Tag Archives: civil rights movement


editor’s note: we re-run this ICT column by our old friend Bill Coleman – hoping all is well with Bill and so missing his passion! – R.T.

By William S. Coleman III

He never held a public office, he was never appointed ambassador to the United Nations, and he was not the bishop of his church. The world knew him as a Southern Baptist preacher who was thrust into the national limelight because he saw things that were wrong and he tried to make them right.

The Reverend Martin Luther King Jr. was an educated man who, like his father, preached the word of God as an ordained minister. He could have been assigned to a middle-class neighborhood where he could have conducted weddings, baptisms, funerals and local fund raisers for its church and its congregations.

He could have lived a simple life, not challenging the local status quo or political leaders. He could have just preached “tranquilize” to his congregants and “gradualism” to those wanting to live in a community where people felt they had the right to live free. Dr. King, as he was known after he received his Doctorate of Philosophy degree from Boston University, was very happy enjoying family life with his wife Coretta and their children.

But there was a storm brewing in his heart that would challenge the times for which he lived. America was about to erupt into a modern day civil war on injustice.

When we research the time and era for which Dr King began his early preaching ministry, we see an America separated by race, gender, class, education, religion, economics and political power.

This was an America where the nation was separated by cultural regions and a living Mason/Dixon line that was alive and taking great tolls. American sports teams in the most prominent colleges in the country were segregated, black and white players could not be on the same sports team. County Sheriffs and local police departments would not hire able and capable African American men to serve in their departments.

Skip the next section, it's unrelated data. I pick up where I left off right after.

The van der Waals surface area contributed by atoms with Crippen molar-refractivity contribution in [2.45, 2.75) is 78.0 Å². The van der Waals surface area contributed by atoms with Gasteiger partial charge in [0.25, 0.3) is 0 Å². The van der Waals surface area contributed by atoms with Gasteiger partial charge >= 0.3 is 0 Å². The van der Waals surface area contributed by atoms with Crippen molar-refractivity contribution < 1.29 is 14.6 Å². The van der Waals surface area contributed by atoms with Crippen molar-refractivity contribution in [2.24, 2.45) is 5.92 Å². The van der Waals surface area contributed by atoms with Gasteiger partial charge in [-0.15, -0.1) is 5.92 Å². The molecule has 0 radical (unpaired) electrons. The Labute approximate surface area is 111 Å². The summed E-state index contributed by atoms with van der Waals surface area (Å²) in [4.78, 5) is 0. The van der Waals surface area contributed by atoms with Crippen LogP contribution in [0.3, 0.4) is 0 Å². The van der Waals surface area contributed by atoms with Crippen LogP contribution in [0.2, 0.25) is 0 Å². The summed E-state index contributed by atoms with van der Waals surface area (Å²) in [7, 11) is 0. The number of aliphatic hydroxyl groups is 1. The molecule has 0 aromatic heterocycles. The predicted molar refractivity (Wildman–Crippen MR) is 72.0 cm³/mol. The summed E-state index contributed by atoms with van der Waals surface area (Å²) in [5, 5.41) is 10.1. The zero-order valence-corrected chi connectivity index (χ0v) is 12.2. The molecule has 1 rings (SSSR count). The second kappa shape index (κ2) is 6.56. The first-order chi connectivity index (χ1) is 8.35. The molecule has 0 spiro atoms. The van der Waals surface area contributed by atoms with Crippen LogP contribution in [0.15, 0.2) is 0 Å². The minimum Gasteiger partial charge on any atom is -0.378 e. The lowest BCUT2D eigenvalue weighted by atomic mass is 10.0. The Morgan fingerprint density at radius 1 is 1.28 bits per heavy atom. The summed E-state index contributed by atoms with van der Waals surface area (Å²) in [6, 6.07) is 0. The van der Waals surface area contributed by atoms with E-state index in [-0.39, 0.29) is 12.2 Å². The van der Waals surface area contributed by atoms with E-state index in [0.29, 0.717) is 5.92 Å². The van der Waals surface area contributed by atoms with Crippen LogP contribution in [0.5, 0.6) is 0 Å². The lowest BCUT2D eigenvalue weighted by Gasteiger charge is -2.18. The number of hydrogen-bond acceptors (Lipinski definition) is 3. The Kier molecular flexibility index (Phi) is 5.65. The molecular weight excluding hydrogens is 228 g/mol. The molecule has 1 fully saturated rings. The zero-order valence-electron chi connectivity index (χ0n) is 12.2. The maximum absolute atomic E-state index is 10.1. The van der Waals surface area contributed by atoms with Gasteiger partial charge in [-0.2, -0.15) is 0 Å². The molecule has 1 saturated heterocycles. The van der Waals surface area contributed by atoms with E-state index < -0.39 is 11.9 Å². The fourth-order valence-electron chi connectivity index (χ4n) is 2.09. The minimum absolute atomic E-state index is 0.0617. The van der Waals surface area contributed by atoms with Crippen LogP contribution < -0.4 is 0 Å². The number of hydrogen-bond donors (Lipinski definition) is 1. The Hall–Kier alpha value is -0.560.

It would be hard for young people today to imagine not being able to talk to a friend simply because the color of that friend’s skin or accent in that friend’s voice was not the same as ones of their parents.

We seem to work in a world today of multiple diversities. We can’t imagine drinking from a water fountain that said whites only or use by colored people only. One could not think that going to a movie meant sitting on one side with all white patrons or being up in the nose bleed section of the balcony which was set aside for Negroes as blacks were once called.

As we look back on those times we see that our schools were segregated, our churches were divided and woman’s place was below a man’s. America was on the verge of an uprising that would push the civil rights movement of our nation’s quest for equality and right to challenge the way things were.

The young preacher had no idea what he was about embark on, when a group of church leaders asked him to help stop end the discriminatory practice that forced black Americans to ride in the back of the bus. Dr. King was invited to speak with some community leaders about ending this practice, those established powerful and controlling white male leaders said to Dr. King: we cannot change this practice, it is the way it is.

They warned him not to aggravate and get people all riled up. This practice would stay.

Dr. King, appealing to the good nature of these gentlemen, was polite and said he would bring their message back to his congregation. When he spoke to the crowd and he shared the many meetings he had with the business and city leaders of that day, he was moved to emotional tears when the city’s black population said we will boycott the buses, said we will walk to our jobs, we will carpool to our businesses, our farms and our churches.

Everybody did just that. For one year. Until this bus boycott stopped an unfair and antiquated practice and started a peaceful nonviolent movement for change and acceptance that influences every movement in America and the world today.

Dr. King got the ball started with the help of some powerful black women and powerful back men, working together with common white and black folks wanting so tirelessly to end modern day segregation in America.